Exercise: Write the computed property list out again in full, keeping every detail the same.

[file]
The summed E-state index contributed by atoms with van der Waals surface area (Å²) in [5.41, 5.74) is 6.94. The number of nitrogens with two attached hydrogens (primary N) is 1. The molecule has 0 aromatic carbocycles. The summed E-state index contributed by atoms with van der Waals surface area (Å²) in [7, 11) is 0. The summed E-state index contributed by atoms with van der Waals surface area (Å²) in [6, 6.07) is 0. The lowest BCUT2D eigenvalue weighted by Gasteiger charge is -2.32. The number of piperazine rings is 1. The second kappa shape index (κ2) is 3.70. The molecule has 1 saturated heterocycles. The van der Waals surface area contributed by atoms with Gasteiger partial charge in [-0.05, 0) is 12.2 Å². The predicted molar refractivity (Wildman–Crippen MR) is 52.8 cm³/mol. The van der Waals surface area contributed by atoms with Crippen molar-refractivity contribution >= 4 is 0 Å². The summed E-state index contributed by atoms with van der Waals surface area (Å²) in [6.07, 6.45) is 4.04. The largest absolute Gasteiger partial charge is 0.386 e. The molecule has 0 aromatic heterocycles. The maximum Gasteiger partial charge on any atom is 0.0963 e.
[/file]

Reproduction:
The summed E-state index contributed by atoms with van der Waals surface area (Å²) in [5.41, 5.74) is 6.94. The number of nitrogens with two attached hydrogens (primary N) is 1. The molecule has 0 aromatic carbocycles. The summed E-state index contributed by atoms with van der Waals surface area (Å²) in [7, 11) is 0. The summed E-state index contributed by atoms with van der Waals surface area (Å²) in [6, 6.07) is 0. The lowest BCUT2D eigenvalue weighted by Gasteiger charge is -2.32. The number of piperazine rings is 1. The second kappa shape index (κ2) is 3.70. The molecule has 1 saturated heterocycles. The van der Waals surface area contributed by atoms with Gasteiger partial charge in [-0.05, 0) is 12.2 Å². The predicted molar refractivity (Wildman–Crippen MR) is 52.8 cm³/mol. The van der Waals surface area contributed by atoms with Crippen molar-refractivity contribution >= 4 is 0 Å². The summed E-state index contributed by atoms with van der Waals surface area (Å²) in [6.07, 6.45) is 4.04. The largest absolute Gasteiger partial charge is 0.386 e. The molecule has 0 aromatic heterocycles. The maximum Gasteiger partial charge on any atom is 0.0963 e.